This study examined the prevalence of psychological distress and well-being amongst elite athletes in the UK.
An online survey was emailed to 753 athletes within the English Institute of Sport. Response rate 52.3%. 371 participants (median age 25) completed measures of psychological distress and subjective well-being alongside demographics and sport-related variables.
High or very high psychological distress was reported by 23.7%. Poor subjective well-being was reported by 18.8%. Of those reporting psychological distress, 9% also reported good subjective well-being. The odds of psychological distress and poor well-being increased if the athlete was female (OR 2.03, distress; OR 2.00, poor well-being), currently injured or ill (OR 1.87; OR 1.93) or planning to retire (OR 4.74; OR 8.10). Likelihood of poor well-being increased if a non-podium athlete (OR 0.98). Paralympic sport athletes reported greater psychological distress than Olympic sport athletes (p = .040). Winter sport athletes reported higher psychological distress than summer sport athletes (p = .044). Overall mean score (17.9, SD 6.5) was indicative of a moderate level of psychological distress.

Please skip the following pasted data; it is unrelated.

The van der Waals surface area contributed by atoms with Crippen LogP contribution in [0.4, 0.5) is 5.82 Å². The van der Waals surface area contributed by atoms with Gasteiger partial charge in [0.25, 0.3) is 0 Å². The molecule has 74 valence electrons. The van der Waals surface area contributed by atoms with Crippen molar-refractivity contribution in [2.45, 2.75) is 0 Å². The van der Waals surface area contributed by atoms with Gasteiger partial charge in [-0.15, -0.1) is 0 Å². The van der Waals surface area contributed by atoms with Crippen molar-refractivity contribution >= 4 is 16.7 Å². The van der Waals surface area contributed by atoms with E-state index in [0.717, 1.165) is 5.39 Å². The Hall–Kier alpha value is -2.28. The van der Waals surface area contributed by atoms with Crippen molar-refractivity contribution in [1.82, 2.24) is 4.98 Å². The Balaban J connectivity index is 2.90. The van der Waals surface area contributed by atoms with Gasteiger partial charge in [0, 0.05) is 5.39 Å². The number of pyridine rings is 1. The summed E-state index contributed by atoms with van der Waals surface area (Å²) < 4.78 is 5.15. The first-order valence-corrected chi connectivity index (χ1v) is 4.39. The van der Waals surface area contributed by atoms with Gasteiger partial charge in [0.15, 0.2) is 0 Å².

Mental health support plans should include regular athlete screening of both psychological distress and subjective well-being.
Leyland, Sandra D. Dr; Currie, Alan Prof; Board, Elizabeth Dr; Mistry, Amit D. Dr; Jaques, Rod Dr; and Ranson, Craig Dr
"A Survey of the Mental Health of UK Olympic and Paralympic Sport Athletes.,"
Journal of Athlete Development and Experience: Vol. 4:
2, Article 3.
Available at: https://scholarworks.bgsu.edu/jade/vol4/iss2/3